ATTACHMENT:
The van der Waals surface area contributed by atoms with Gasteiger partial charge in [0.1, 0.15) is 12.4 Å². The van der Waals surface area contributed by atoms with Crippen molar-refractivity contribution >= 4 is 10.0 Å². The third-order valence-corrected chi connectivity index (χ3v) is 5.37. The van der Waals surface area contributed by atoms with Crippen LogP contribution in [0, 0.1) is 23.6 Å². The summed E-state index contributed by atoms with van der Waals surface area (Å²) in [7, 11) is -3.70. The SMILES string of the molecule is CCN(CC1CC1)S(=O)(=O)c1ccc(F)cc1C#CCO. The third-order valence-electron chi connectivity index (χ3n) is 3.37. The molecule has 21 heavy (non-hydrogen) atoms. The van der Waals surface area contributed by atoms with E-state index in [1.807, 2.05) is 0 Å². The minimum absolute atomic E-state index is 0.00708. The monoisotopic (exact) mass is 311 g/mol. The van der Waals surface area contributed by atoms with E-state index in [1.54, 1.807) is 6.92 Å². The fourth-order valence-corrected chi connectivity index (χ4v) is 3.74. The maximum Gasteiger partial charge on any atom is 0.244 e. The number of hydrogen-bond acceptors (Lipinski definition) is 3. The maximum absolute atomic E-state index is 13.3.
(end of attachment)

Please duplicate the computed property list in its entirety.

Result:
The van der Waals surface area contributed by atoms with Gasteiger partial charge in [0.1, 0.15) is 12.4 Å². The van der Waals surface area contributed by atoms with Crippen molar-refractivity contribution >= 4 is 10.0 Å². The third-order valence-corrected chi connectivity index (χ3v) is 5.37. The van der Waals surface area contributed by atoms with Crippen LogP contribution in [0, 0.1) is 23.6 Å². The summed E-state index contributed by atoms with van der Waals surface area (Å²) in [7, 11) is -3.70. The SMILES string of the molecule is CCN(CC1CC1)S(=O)(=O)c1ccc(F)cc1C#CCO. The third-order valence-electron chi connectivity index (χ3n) is 3.37. The molecule has 21 heavy (non-hydrogen) atoms. The van der Waals surface area contributed by atoms with E-state index in [1.807, 2.05) is 0 Å². The minimum absolute atomic E-state index is 0.00708. The monoisotopic (exact) mass is 311 g/mol. The van der Waals surface area contributed by atoms with E-state index in [1.54, 1.807) is 6.92 Å². The fourth-order valence-corrected chi connectivity index (χ4v) is 3.74. The maximum Gasteiger partial charge on any atom is 0.244 e. The number of hydrogen-bond acceptors (Lipinski definition) is 3. The maximum absolute atomic E-state index is 13.3.